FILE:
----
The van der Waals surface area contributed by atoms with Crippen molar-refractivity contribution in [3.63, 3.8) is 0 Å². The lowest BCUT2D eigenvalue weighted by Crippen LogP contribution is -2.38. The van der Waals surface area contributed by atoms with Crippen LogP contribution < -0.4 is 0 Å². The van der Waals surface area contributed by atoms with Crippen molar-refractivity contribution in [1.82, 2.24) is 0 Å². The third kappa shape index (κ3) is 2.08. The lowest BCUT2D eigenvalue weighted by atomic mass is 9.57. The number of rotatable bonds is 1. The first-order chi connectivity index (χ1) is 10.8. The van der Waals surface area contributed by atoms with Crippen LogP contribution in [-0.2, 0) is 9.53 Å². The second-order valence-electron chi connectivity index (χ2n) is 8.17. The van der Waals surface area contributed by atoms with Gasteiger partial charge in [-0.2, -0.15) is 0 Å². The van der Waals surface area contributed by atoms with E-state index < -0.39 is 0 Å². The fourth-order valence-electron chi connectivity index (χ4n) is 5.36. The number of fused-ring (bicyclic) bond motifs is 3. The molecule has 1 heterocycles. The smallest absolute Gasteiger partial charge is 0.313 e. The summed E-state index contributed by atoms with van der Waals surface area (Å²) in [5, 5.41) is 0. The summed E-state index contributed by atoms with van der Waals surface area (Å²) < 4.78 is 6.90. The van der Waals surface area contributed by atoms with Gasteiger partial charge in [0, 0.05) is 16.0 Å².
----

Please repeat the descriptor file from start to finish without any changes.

The van der Waals surface area contributed by atoms with Crippen molar-refractivity contribution in [3.63, 3.8) is 0 Å². The lowest BCUT2D eigenvalue weighted by Crippen LogP contribution is -2.38. The van der Waals surface area contributed by atoms with Crippen LogP contribution < -0.4 is 0 Å². The van der Waals surface area contributed by atoms with Crippen molar-refractivity contribution in [1.82, 2.24) is 0 Å². The third kappa shape index (κ3) is 2.08. The lowest BCUT2D eigenvalue weighted by atomic mass is 9.57. The number of rotatable bonds is 1. The first-order chi connectivity index (χ1) is 10.8. The van der Waals surface area contributed by atoms with Crippen LogP contribution in [-0.2, 0) is 9.53 Å². The second-order valence-electron chi connectivity index (χ2n) is 8.17. The van der Waals surface area contributed by atoms with Gasteiger partial charge in [-0.2, -0.15) is 0 Å². The van der Waals surface area contributed by atoms with E-state index < -0.39 is 0 Å². The fourth-order valence-electron chi connectivity index (χ4n) is 5.36. The number of fused-ring (bicyclic) bond motifs is 3. The molecule has 1 heterocycles. The smallest absolute Gasteiger partial charge is 0.313 e. The summed E-state index contributed by atoms with van der Waals surface area (Å²) in [5, 5.41) is 0. The summed E-state index contributed by atoms with van der Waals surface area (Å²) < 4.78 is 6.90. The van der Waals surface area contributed by atoms with Gasteiger partial charge in [0, 0.05) is 16.0 Å².